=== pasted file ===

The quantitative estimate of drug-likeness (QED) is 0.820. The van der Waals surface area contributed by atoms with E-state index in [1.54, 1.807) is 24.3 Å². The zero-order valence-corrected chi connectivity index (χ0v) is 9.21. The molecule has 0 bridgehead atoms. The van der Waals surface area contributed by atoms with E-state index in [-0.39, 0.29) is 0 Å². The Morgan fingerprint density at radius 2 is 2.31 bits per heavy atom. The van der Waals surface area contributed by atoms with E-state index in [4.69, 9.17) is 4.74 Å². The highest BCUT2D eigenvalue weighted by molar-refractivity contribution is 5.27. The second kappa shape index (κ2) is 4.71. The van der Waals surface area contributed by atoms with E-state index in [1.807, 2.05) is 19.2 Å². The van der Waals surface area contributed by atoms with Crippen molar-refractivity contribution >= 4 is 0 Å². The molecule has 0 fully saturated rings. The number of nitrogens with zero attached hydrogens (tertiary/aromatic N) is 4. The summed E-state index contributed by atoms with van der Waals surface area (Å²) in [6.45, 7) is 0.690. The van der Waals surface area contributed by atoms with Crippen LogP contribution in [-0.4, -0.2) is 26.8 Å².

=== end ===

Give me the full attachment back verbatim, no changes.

The quantitative estimate of drug-likeness (QED) is 0.820. The van der Waals surface area contributed by atoms with E-state index in [1.54, 1.807) is 24.3 Å². The zero-order valence-corrected chi connectivity index (χ0v) is 9.21. The molecule has 0 bridgehead atoms. The van der Waals surface area contributed by atoms with E-state index in [-0.39, 0.29) is 0 Å². The Morgan fingerprint density at radius 2 is 2.31 bits per heavy atom. The van der Waals surface area contributed by atoms with E-state index in [4.69, 9.17) is 4.74 Å². The highest BCUT2D eigenvalue weighted by molar-refractivity contribution is 5.27. The second kappa shape index (κ2) is 4.71. The van der Waals surface area contributed by atoms with E-state index in [1.807, 2.05) is 19.2 Å². The van der Waals surface area contributed by atoms with Crippen molar-refractivity contribution >= 4 is 0 Å². The molecule has 0 fully saturated rings. The number of nitrogens with zero attached hydrogens (tertiary/aromatic N) is 4. The summed E-state index contributed by atoms with van der Waals surface area (Å²) in [6.45, 7) is 0.690. The van der Waals surface area contributed by atoms with Crippen LogP contribution in [-0.4, -0.2) is 26.8 Å².